Book cover
Shūsaku Endō

This book shot straight onto my favorite books list. It is a fictional story based on historical events: it tells the story of Jesuit missionaries operating under intense government persecution in 17th century Japan. But it is really a book about doubt, faith, and a yearning for assurance. In this book that takes the form of a desire to hear the voice of God. But while these characters are Christian, this is not a Christian book. At least it isn’t to me.

Artistically it is a remarkable achievement. Given the title, and the themes, it is unsurprising but delightful that the book is full of intricate sound detail. We hear, as much as see, the Japan the characters inhabit. In this way it reminds me of The Virgin Suicides, another book that makes heavy use of non-visual imagery. Consider this passage, for example, after the protagonist Rodrigues has witnessed the execution of a fellow prisoner. There are screams. And then the prison courtyard falls silent. Finally, we hear the cry of the cicada. As Rodrigues processes what he has witnessed we read:

Yet his perplexity did not come from the event that had happened so suddenly. What he could not understand was the stillness of the courtyard, the voice of the cicada, the whirling wings of the flies. A man had died. Yet the outside world went on as if nothing had happened. Could anything be more crazy? Was this martyrdom? Why are you silent? Here this one-eyed man has died—and for you. You ought to know. Why does this stillness continue? This noonday stillness. The sound of the flies—this crazy thing, this cruel business. And you avert your face as though indifferent. This … this I cannot bear.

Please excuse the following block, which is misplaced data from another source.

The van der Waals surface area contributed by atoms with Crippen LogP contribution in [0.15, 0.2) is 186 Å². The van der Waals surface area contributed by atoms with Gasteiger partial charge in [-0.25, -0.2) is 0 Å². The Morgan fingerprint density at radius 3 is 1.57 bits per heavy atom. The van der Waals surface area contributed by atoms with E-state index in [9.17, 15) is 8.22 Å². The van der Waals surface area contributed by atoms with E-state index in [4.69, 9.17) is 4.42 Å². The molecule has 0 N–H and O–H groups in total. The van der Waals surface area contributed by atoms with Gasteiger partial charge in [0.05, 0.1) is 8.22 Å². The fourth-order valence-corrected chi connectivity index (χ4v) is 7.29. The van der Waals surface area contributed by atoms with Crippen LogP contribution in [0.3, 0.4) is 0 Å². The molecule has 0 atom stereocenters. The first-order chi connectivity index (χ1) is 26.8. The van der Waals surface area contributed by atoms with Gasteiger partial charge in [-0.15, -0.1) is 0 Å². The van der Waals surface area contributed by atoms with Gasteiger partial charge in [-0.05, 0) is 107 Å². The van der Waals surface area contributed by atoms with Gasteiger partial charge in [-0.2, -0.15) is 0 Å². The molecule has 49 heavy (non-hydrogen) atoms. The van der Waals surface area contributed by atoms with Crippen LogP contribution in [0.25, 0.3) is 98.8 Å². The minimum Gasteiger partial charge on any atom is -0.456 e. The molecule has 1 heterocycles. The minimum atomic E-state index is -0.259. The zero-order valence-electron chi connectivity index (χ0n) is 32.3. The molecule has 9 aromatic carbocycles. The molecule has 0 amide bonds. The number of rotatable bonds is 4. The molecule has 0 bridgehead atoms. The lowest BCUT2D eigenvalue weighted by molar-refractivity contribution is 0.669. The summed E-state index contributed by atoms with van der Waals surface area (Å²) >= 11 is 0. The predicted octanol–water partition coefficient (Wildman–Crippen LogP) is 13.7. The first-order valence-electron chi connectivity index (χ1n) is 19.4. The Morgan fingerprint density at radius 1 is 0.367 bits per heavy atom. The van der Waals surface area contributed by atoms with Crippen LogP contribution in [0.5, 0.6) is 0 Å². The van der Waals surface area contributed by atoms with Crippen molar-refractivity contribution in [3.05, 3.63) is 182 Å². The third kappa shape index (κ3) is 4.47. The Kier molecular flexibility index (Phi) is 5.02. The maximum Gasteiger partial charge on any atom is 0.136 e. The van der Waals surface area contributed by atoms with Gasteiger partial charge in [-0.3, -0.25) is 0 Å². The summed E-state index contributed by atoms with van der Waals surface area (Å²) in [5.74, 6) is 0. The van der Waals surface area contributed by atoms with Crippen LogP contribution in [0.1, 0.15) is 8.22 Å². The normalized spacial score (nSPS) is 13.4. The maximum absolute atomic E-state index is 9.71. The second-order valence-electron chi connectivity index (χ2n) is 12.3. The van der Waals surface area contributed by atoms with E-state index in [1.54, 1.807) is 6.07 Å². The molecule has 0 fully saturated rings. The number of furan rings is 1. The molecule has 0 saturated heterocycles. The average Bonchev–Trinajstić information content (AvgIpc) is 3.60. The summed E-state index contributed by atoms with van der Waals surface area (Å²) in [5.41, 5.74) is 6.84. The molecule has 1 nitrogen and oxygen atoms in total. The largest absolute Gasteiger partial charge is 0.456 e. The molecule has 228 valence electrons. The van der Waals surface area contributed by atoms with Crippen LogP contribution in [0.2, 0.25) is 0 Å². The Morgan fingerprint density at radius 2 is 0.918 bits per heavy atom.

Rodrigues wishes for some divine intervention in the form of a voice, or perhaps of thunder, but he is left with stillness. He is left with the natural world. It is powerful metaphor built around aural imagery. The book is full of this kind of thing.

I also admire Endō’s version of Christianity so much. Two lines best illustrate this. First, his vision of Christ:

Christ did not die for the good and beautiful. It is easy enough to die for the good and beautiful; the hard thing is to die for the miserable and corrupt.

And even more so his definition of sin:

Sin is not what it is usually thought to be. It is not to steal and tell lies. Sin is for one man to walk brutally over the life of another and to be quite oblivious of the wounds he has left behind.

I would give everything to live in a world where Christianity truly embraced these views.

Silence is moving, powerful, thought-provoking, and exquisitely crafted.